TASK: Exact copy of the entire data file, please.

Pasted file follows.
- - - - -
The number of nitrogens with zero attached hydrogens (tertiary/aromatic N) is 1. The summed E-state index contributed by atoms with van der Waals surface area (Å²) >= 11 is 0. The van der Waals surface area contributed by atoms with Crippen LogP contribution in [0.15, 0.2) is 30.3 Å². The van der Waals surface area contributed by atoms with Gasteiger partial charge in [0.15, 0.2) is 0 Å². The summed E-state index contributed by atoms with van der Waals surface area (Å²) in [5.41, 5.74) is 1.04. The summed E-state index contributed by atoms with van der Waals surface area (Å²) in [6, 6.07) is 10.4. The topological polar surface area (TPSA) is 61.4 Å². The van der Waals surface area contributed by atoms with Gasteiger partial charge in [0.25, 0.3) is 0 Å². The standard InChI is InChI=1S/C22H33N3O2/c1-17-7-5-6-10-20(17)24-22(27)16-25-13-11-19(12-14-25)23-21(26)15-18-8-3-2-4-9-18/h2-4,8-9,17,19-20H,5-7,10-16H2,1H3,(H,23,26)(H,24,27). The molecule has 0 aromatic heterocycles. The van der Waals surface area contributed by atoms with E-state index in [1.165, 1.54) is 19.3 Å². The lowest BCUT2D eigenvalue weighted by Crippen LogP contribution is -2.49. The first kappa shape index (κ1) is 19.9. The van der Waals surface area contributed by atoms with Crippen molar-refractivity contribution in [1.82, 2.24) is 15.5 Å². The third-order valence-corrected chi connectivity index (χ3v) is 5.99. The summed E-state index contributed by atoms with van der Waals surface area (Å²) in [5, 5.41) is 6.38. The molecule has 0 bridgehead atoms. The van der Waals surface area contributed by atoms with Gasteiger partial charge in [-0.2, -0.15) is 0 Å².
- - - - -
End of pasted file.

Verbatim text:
The number of nitrogens with zero attached hydrogens (tertiary/aromatic N) is 1. The summed E-state index contributed by atoms with van der Waals surface area (Å²) >= 11 is 0. The van der Waals surface area contributed by atoms with Crippen LogP contribution in [0.15, 0.2) is 30.3 Å². The van der Waals surface area contributed by atoms with Gasteiger partial charge in [0.15, 0.2) is 0 Å². The summed E-state index contributed by atoms with van der Waals surface area (Å²) in [5.41, 5.74) is 1.04. The summed E-state index contributed by atoms with van der Waals surface area (Å²) in [6, 6.07) is 10.4. The topological polar surface area (TPSA) is 61.4 Å². The van der Waals surface area contributed by atoms with Gasteiger partial charge in [0.25, 0.3) is 0 Å². The standard InChI is InChI=1S/C22H33N3O2/c1-17-7-5-6-10-20(17)24-22(27)16-25-13-11-19(12-14-25)23-21(26)15-18-8-3-2-4-9-18/h2-4,8-9,17,19-20H,5-7,10-16H2,1H3,(H,23,26)(H,24,27). The molecule has 0 aromatic heterocycles. The van der Waals surface area contributed by atoms with E-state index in [1.165, 1.54) is 19.3 Å². The lowest BCUT2D eigenvalue weighted by Crippen LogP contribution is -2.49. The first kappa shape index (κ1) is 19.9. The van der Waals surface area contributed by atoms with Crippen molar-refractivity contribution in [1.82, 2.24) is 15.5 Å². The third-order valence-corrected chi connectivity index (χ3v) is 5.99. The summed E-state index contributed by atoms with van der Waals surface area (Å²) in [5, 5.41) is 6.38. The molecule has 0 bridgehead atoms. The van der Waals surface area contributed by atoms with Gasteiger partial charge in [-0.2, -0.15) is 0 Å².